In the world of knowledge, the best-selling books are the most available. But that doesn’t mean that there aren’t others. Others that are better and that can teach us more.

Being curious helps here. If you are not satisfied with what’s available. You seek beyond what’s flooding modern media. Eager to learn the best – not only what’s presented as best.

5. Hindsight Bias

When we look back, we always see past events as being predictable. However, that’s because we now know what happened. Thus, we are biased.

That’s the hindsight bias. Commonly described also as the knew-it-all-along phenomenon.

If you’re giving feedback to a person about something he did a week ago, for example, you know all the facts. You know the outcome. Therefore, how you frame your criticism is heavily distorted. However, if you were in his position at that time, you might have acted the same way.

When you perform a change in your organization. And if that change leads to a positive outcome. You will probably reward yourself. You’ll say, “I knew it all along!” While this gain can surely be related to your skills, a lot of times, this way of thinking blurs our minds. We start to think that our predictions are bulletproof and nothing we decide can lead to a downfall. Therefore, we don’t think that we should learn more. And, we don’t learn more.

Understanding the hindsight bias will equip you with a fresh perspective.

When we look at past events and when we try to predict something in the future. We will pause. Force ourselves to forget everything we know so we can see things objectively. Understand what are the main principles, figure out what we don’t know yet, and see what was previously blocked by our ego. This way we’ll understand what we need to learn extra and approach situations cautiously.

6. Common knowledge

Common knowledge aims to describe the things that everybody knows. The simplest example of common knowledge is money. You are willing to trade your used car to a complete stranger for a reasonable amount of cash because we all agree on the value of money.

Of course, there are other things. We all agree that our planet circles around the sun. That 1 + 1 equals 2. That when a car with blue lights on the roof wants you to stop – regardless of the country – you should obey.

The reason I put common knowledge on this list is because common knowledge – while surely useful – won’t get you far in life.

When looking for a job, you’re competing with thousands of other people. If you want to shine, you need to know more than the common knowledge in this field.

You’re an accountant and you know how to prepare a monthly report? Well, this is something that all accountants know. How are you different?

Outlining the common knowledge in your field and learning extra things will qualify you as rare and unique. Thus, desirable.

7. Feynman Learning Technique

While it’s not “officially” a mental model. I’m taking the liberty of defining it as such.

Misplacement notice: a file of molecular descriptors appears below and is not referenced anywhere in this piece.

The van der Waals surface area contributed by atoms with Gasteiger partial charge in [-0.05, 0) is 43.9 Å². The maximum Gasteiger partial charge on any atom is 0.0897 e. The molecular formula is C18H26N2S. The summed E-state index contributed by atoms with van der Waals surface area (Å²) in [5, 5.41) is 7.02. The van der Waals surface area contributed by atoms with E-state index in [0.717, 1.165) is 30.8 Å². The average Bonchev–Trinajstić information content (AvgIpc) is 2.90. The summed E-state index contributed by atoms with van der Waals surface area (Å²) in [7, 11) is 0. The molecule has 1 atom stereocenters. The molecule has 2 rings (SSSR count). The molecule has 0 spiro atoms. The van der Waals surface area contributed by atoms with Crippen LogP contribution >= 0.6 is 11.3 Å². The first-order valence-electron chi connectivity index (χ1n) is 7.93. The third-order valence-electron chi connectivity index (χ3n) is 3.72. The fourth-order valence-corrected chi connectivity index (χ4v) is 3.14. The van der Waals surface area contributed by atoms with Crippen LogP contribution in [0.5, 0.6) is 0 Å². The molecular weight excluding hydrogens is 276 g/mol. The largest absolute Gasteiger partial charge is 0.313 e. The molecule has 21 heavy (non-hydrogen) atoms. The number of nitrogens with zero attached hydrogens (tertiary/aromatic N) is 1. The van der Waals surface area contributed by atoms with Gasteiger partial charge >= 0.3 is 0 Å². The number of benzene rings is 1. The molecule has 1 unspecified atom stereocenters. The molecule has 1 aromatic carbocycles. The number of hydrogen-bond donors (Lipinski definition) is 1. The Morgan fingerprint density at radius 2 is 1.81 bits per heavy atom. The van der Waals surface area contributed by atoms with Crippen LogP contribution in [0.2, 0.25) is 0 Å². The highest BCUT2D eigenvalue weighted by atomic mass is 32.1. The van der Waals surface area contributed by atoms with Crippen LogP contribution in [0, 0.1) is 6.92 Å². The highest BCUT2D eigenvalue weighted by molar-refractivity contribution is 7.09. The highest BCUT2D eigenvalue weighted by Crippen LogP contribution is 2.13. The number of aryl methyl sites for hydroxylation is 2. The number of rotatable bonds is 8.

The Feynman learning technique is a way to approach a subject to learn it faster and better.

The concept is so simple it’s almost insulting.

In short, when you want to learn something, you follow these 4 steps:

  1. Pretend that you’re teaching the concept to a child: Grab a notebook. Write down what you want to learn on the top. Now, try to describe the idea in simple terms without using complicated vocabulary – as you would explain to a child.
  2. Identify the gaps: After you’re done with step 1, go back through what you’ve written down and see how you can make it better. Express yourself clearer. What is missing and what you don’t know yet? The second step is all about refining your understanding by looking at what you already know and checking resources to learn about what you don’t know – online, books, etc.
  3. Organize and simplify: With the extra information you’ve gathered in step 2, you can now create a better way to explain the concept. Write it down again. Read it even. Keep iterating until it’s easy to grasp.
  4. Transmit: This is not required. But if you can communicate your idea to someone – even a child, yes – it will be a great way to get feedback. If people don’t understand something and you can’t adequately address their follow-up questions. This means that you need to go back to the sources and improve your understanding.2

Some Closing Thoughts

Learning about learning is as meta as it gets.

But it’s needed.

We need it to maneuver in our current world full of information where notifications and apps only intensify the lack of focus.

Something I hate about the internet is that there is no framework.

On the surface, your device looks so powerful. The moment you start using it though, you get confronted with an ever-evolving stream of information trying to dominate your attention and steer you towards things that are not contributing to your grand goal.

The mental models for learning are your weapons. A way to block and avoid the financially painful arrows piercing through your wallet and making you poorer.

Because that’s usually what happens. We hop online to learn something but we end up buying something we don’t need.

Hopefully, the concept above will help you better understand your flaws so you organize your learning time to improve faster.

For more on mental models, consider the following:

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Footnotes:

  1. From Wikipedia, Trolley problem.
  2. I’ve used the following article as a source to explain this concept: The Feynman Learning Technique.